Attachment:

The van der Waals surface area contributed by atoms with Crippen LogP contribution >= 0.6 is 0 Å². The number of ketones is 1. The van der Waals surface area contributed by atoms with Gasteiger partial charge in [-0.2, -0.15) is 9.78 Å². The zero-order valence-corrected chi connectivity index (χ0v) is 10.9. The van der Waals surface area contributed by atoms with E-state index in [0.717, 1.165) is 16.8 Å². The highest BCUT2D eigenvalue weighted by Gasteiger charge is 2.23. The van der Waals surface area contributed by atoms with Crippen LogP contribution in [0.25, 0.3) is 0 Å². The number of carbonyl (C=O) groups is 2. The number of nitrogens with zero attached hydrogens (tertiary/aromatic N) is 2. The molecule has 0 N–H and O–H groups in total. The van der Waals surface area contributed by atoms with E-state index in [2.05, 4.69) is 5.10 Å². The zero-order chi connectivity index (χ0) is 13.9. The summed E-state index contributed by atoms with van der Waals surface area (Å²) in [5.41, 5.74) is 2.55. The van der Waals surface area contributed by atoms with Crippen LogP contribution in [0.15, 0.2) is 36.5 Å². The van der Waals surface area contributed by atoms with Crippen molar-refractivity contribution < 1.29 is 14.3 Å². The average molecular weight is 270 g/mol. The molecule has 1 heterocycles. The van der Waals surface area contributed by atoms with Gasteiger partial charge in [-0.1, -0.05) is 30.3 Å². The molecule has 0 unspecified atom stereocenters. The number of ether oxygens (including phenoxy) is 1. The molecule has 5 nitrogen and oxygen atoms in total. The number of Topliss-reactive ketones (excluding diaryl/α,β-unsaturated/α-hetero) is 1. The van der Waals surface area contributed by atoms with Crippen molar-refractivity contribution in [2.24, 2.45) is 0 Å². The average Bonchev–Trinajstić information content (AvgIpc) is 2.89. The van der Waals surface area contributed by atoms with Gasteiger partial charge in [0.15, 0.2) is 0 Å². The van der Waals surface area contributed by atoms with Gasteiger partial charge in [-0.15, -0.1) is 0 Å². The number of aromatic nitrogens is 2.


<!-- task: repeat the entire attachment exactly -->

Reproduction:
The van der Waals surface area contributed by atoms with Crippen LogP contribution >= 0.6 is 0 Å². The number of ketones is 1. The van der Waals surface area contributed by atoms with Gasteiger partial charge in [-0.2, -0.15) is 9.78 Å². The zero-order valence-corrected chi connectivity index (χ0v) is 10.9. The van der Waals surface area contributed by atoms with E-state index in [0.717, 1.165) is 16.8 Å². The highest BCUT2D eigenvalue weighted by Gasteiger charge is 2.23. The van der Waals surface area contributed by atoms with Crippen LogP contribution in [0.25, 0.3) is 0 Å². The number of carbonyl (C=O) groups is 2. The number of nitrogens with zero attached hydrogens (tertiary/aromatic N) is 2. The molecule has 0 N–H and O–H groups in total. The van der Waals surface area contributed by atoms with E-state index in [2.05, 4.69) is 5.10 Å². The zero-order chi connectivity index (χ0) is 13.9. The summed E-state index contributed by atoms with van der Waals surface area (Å²) in [5.41, 5.74) is 2.55. The van der Waals surface area contributed by atoms with Crippen LogP contribution in [0.15, 0.2) is 36.5 Å². The van der Waals surface area contributed by atoms with Crippen molar-refractivity contribution < 1.29 is 14.3 Å². The average molecular weight is 270 g/mol. The molecule has 1 heterocycles. The van der Waals surface area contributed by atoms with Gasteiger partial charge in [-0.1, -0.05) is 30.3 Å². The molecule has 0 unspecified atom stereocenters. The number of ether oxygens (including phenoxy) is 1. The molecule has 5 nitrogen and oxygen atoms in total. The number of Topliss-reactive ketones (excluding diaryl/α,β-unsaturated/α-hetero) is 1. The van der Waals surface area contributed by atoms with Crippen molar-refractivity contribution in [2.24, 2.45) is 0 Å². The average Bonchev–Trinajstić information content (AvgIpc) is 2.89. The van der Waals surface area contributed by atoms with Gasteiger partial charge in [0.15, 0.2) is 0 Å². The van der Waals surface area contributed by atoms with Gasteiger partial charge in [-0.15, -0.1) is 0 Å². The number of aromatic nitrogens is 2.